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The Baddest Dog in Harlem- Day 4
Jeremiah Smithon 23 August 2013
Transcript of The Baddest Dog in Harlem- Day 4
Think of a time that you spoke out against something you thought was wrong (anywhere: in school, at home, etc.). Then, write 4-5 sentences answering the following questions:
What did you speak out against and why? Did it work (did it stop it)? Would you do it again?
Answer the following questions INDEPENDENTLY
1. Describe the conflict/tension between the police and the community in "The Baddest Dog in Harlem." Use at least three (3) specific examples from the text.
2. How would you feel if you lived in this community? Why would you feel this way?
3. How does the narrator feel about the violence in his community? How do you know?
4. At the end of the story, does the narrator speak out against the violence? Is he right or wrong? Why?
5. What do you think the author wants us to do in our own lives after reading this story? Why?
Take the next 5 minutes to PAIR and SHARE with your partner about the answers that you have from these questions. Focus on the questions that you feel most strongly about first.
Now, let's look at our
exit tickets from Monday
In these exit tickets, I have indicated whether you need to focus on making a CLAIM (a direct answer), providing EVIDENCE (details from the story), or EXPLAINING (breaking down how your evidence proves your claim).
COMMENT 1: Good start, but you need to make a claim that directly answers the questions (for example, "The community was angry and frustrated with the police because of the police brutality.")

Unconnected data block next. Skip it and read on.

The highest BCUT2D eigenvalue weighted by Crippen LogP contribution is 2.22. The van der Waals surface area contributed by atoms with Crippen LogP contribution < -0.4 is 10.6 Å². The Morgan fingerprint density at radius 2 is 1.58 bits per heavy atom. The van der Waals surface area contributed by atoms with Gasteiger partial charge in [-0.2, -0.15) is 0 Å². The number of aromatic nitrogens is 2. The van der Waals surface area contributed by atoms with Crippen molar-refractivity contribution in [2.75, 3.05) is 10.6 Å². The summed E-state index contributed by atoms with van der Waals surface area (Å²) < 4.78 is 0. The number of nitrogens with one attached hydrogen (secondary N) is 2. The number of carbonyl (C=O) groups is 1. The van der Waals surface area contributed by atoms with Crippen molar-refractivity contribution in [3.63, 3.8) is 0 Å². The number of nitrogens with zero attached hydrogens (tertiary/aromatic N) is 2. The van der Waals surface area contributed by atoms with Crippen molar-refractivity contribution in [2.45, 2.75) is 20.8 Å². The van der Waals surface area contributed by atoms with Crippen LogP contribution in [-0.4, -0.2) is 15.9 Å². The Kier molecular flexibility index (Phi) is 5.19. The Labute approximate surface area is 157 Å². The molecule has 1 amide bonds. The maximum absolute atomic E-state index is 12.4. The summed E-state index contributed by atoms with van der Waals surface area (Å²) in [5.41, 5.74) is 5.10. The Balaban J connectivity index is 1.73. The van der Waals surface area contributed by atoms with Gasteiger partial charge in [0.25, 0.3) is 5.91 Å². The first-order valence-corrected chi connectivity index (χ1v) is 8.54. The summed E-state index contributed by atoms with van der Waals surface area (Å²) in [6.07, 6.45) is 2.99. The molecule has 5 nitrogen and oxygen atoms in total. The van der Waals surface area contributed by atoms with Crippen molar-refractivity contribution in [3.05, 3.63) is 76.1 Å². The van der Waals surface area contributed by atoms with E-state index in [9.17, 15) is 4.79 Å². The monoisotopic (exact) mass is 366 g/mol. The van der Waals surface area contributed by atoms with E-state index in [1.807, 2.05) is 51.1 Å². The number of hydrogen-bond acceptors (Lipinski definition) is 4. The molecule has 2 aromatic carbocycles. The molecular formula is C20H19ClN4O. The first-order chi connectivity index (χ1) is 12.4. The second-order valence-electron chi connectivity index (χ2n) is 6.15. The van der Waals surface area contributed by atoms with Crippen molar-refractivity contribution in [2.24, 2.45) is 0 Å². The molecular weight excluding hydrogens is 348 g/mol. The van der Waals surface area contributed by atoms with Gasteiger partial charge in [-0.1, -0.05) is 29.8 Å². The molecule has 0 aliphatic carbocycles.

COMMENT 2: An even stronger start, but you need to give specific examples from the story to support your claim (for example, "In the story, it said that James Powell was just playing with his friends when a police officer shot and killed him.")
COMMENT 3: A great start! Now, you need to focus on explaining how the evidence that you used proves the claim that you are trying to make (for example, "The murder of James Powell naturally made the community angry because they felt like the police officer only shot Powell because he was black.")
Finally, let's take our EXIT TICKETS!
1. The story "The Baddest Dog in Harlem" is written from which point-of-view and how do you know?
b. 1st-person because it uses words like "you" and names like "Willie."
d. 1st-person because it uses words like "I" and "we."
2. How do the police treat the community in Harlem? Use at least three pieces of direct evidence from the text top support your response.
3. CONTRAST what the narrator want to do with what he actually does at the end of the story. Was he wrong for this? Why or why not?
a. 3rd-person because it uses words like "they" and "he."
c. 2nd-person because it uses words like "you and "you all."